1.2. Teleporting

Oracle VM VirtualBox supports teleporting. Teleporting is moving a virtual machine over a network from one Oracle VM VirtualBox host to another, while the virtual machine is running. This works regardless of the host operating system that is running on the hosts. You can teleport virtual machines between Oracle Solaris and Mac OS X hosts, for example.

Teleporting requires that a machine be currently running on one host, which is called the source. The host to which the virtual machine will be teleported is called the target. The machine on the target is then configured to wait for the source to contact the target. The machine's running state will then be transferred from the source to the target with minimal downtime.

Teleporting happens over any TCP/IP network. The source and the target only need to agree on a TCP/IP port which is specified in the teleporting settings.

At this time, there are a few prerequisites for this to work, as follows:

  • On the target host, you must configure a virtual machine in Oracle VM VirtualBox with exactly the same hardware settings as the machine on the source that you want to teleport. This does not apply to settings which are merely descriptive, such as the VM name, but obviously for teleporting to work, the target machine must have the same amount of memory and other hardware settings. Otherwise teleporting will fail with an error message.

  • The two virtual machines on the source and the target must share the same storage, hard disks as well as floppy disks and CD/DVD images. This means that they either use the same iSCSI targets or that the storage resides somewhere on the network and both hosts have access to it using NFS or SMB/CIFS.

    This also means that neither the source nor the target machine can have any snapshots.

To configure teleporting, perform the following steps:

  1. On the target host, configure the virtual machine to wait for a teleport request to arrive when it is started, instead of actually attempting to start the machine. This is done with the following VBoxManage command:

    VBoxManage modifyvm <targetvmname> --teleporter on --teleporterport <port>

    where <targetvmname> is the name of the virtual machine on the target host and <port> is a TCP/IP port number to be used on both the source and the target hosts. For example, use 6000. See Teleporting Settings.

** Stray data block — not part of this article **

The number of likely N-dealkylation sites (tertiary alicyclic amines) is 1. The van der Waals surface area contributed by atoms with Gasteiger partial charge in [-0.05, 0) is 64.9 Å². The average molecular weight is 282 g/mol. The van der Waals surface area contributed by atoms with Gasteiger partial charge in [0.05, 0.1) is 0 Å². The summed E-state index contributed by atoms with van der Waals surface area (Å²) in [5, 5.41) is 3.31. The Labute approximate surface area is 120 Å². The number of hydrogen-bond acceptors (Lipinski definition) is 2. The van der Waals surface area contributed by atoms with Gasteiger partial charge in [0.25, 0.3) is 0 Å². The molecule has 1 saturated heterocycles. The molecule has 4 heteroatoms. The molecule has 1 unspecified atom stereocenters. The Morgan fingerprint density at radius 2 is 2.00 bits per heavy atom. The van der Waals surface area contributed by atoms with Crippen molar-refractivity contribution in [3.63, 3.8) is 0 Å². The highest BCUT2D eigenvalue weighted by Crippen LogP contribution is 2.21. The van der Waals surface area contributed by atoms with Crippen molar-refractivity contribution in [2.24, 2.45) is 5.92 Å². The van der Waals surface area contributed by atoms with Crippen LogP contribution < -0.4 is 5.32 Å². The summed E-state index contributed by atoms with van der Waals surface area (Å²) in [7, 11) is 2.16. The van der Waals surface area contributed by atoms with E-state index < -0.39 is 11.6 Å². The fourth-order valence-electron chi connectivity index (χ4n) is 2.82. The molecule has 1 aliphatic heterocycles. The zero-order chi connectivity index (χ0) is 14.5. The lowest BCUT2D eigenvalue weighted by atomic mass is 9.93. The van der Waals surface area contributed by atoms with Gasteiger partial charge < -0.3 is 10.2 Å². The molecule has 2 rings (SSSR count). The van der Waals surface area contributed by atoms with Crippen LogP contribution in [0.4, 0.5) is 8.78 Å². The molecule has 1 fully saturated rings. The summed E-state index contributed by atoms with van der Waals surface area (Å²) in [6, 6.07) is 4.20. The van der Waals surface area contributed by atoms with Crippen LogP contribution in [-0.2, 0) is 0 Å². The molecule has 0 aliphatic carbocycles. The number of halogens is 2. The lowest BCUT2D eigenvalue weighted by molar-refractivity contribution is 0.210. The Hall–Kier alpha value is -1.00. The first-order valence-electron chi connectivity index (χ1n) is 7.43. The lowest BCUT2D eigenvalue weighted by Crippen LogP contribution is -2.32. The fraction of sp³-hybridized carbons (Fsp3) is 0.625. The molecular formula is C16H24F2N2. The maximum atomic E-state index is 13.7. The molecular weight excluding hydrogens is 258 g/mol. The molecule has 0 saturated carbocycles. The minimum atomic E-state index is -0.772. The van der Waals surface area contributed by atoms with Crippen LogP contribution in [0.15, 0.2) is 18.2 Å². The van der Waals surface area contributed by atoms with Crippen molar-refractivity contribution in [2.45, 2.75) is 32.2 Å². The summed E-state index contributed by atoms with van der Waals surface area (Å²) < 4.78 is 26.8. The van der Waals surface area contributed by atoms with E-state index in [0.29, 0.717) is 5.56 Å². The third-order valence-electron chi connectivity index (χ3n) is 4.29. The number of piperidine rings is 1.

2. Start the VM on the target host. Instead of running, the VM shows a progress dialog, indicating that it is waiting for a teleport request to arrive.

  3. Start the VM on the source host as usual. When it is running and you want it to be teleported, issue the following command on the source host:

    VBoxManage controlvm <sourcevmname> teleport --host <targethost> --port <port>

    where <sourcevmname> is the name of the virtual machine on the source host, which is the machine that is currently running. <targethost> is the host or IP name of the target host on which the machine is waiting for the teleport request, and <port> must be the same number as specified in the command on the target host. See VBoxManage controlvm.

For testing, you can also teleport machines on the same host. In that case, use localhost as the hostname on both the source and the target host.

Note

In rare cases, if the CPUs of the source and the target are very different, teleporting can fail with an error message, or the target may hang. This may happen especially if the VM is running application software that is highly optimized to run on a particular CPU without correctly checking that certain CPU features are actually present. Oracle VM VirtualBox filters what CPU capabilities are presented to the guest operating system. Advanced users can attempt to restrict these virtual CPU capabilities with the VBoxManage modifyvm --cpuid command. See Teleporting Settings.